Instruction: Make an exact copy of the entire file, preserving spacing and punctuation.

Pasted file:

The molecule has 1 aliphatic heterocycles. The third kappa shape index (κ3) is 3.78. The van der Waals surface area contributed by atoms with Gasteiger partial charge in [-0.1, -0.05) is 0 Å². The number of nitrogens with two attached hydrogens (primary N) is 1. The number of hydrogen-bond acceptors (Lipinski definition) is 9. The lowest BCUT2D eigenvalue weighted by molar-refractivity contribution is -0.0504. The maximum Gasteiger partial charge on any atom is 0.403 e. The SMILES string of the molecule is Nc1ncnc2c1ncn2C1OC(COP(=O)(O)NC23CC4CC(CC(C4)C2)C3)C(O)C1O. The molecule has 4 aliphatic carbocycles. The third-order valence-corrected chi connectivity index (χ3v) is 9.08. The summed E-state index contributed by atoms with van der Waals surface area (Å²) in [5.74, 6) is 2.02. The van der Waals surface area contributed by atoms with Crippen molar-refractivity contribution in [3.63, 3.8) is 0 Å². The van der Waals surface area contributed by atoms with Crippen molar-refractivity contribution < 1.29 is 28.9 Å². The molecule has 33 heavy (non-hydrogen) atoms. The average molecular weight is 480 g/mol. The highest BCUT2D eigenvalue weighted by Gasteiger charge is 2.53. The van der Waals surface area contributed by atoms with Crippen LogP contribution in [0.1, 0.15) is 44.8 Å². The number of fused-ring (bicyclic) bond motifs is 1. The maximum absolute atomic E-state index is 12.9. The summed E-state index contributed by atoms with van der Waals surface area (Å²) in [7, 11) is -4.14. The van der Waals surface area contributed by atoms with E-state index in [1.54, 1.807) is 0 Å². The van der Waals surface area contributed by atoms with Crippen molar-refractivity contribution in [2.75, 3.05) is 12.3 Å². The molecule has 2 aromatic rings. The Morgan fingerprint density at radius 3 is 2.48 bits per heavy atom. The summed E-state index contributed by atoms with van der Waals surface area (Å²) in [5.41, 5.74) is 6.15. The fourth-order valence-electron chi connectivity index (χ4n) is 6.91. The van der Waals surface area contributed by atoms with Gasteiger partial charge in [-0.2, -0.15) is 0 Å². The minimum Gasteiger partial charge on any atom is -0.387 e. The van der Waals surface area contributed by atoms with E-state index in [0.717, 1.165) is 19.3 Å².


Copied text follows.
The molecule has 1 aliphatic heterocycles. The third kappa shape index (κ3) is 3.78. The van der Waals surface area contributed by atoms with Gasteiger partial charge in [-0.1, -0.05) is 0 Å². The number of nitrogens with two attached hydrogens (primary N) is 1. The number of hydrogen-bond acceptors (Lipinski definition) is 9. The lowest BCUT2D eigenvalue weighted by molar-refractivity contribution is -0.0504. The maximum Gasteiger partial charge on any atom is 0.403 e. The SMILES string of the molecule is Nc1ncnc2c1ncn2C1OC(COP(=O)(O)NC23CC4CC(CC(C4)C2)C3)C(O)C1O. The molecule has 4 aliphatic carbocycles. The third-order valence-corrected chi connectivity index (χ3v) is 9.08. The summed E-state index contributed by atoms with van der Waals surface area (Å²) in [5.74, 6) is 2.02. The van der Waals surface area contributed by atoms with Crippen molar-refractivity contribution in [3.63, 3.8) is 0 Å². The van der Waals surface area contributed by atoms with Crippen molar-refractivity contribution < 1.29 is 28.9 Å². The molecule has 33 heavy (non-hydrogen) atoms. The average molecular weight is 480 g/mol. The highest BCUT2D eigenvalue weighted by Gasteiger charge is 2.53. The van der Waals surface area contributed by atoms with Crippen LogP contribution in [0.1, 0.15) is 44.8 Å². The number of fused-ring (bicyclic) bond motifs is 1. The maximum absolute atomic E-state index is 12.9. The summed E-state index contributed by atoms with van der Waals surface area (Å²) in [7, 11) is -4.14. The van der Waals surface area contributed by atoms with E-state index in [1.54, 1.807) is 0 Å². The van der Waals surface area contributed by atoms with Crippen molar-refractivity contribution in [2.75, 3.05) is 12.3 Å². The molecule has 2 aromatic rings. The Morgan fingerprint density at radius 3 is 2.48 bits per heavy atom. The summed E-state index contributed by atoms with van der Waals surface area (Å²) in [5.41, 5.74) is 6.15. The fourth-order valence-electron chi connectivity index (χ4n) is 6.91. The van der Waals surface area contributed by atoms with Gasteiger partial charge in [-0.2, -0.15) is 0 Å². The minimum Gasteiger partial charge on any atom is -0.387 e. The van der Waals surface area contributed by atoms with E-state index in [0.717, 1.165) is 19.3 Å².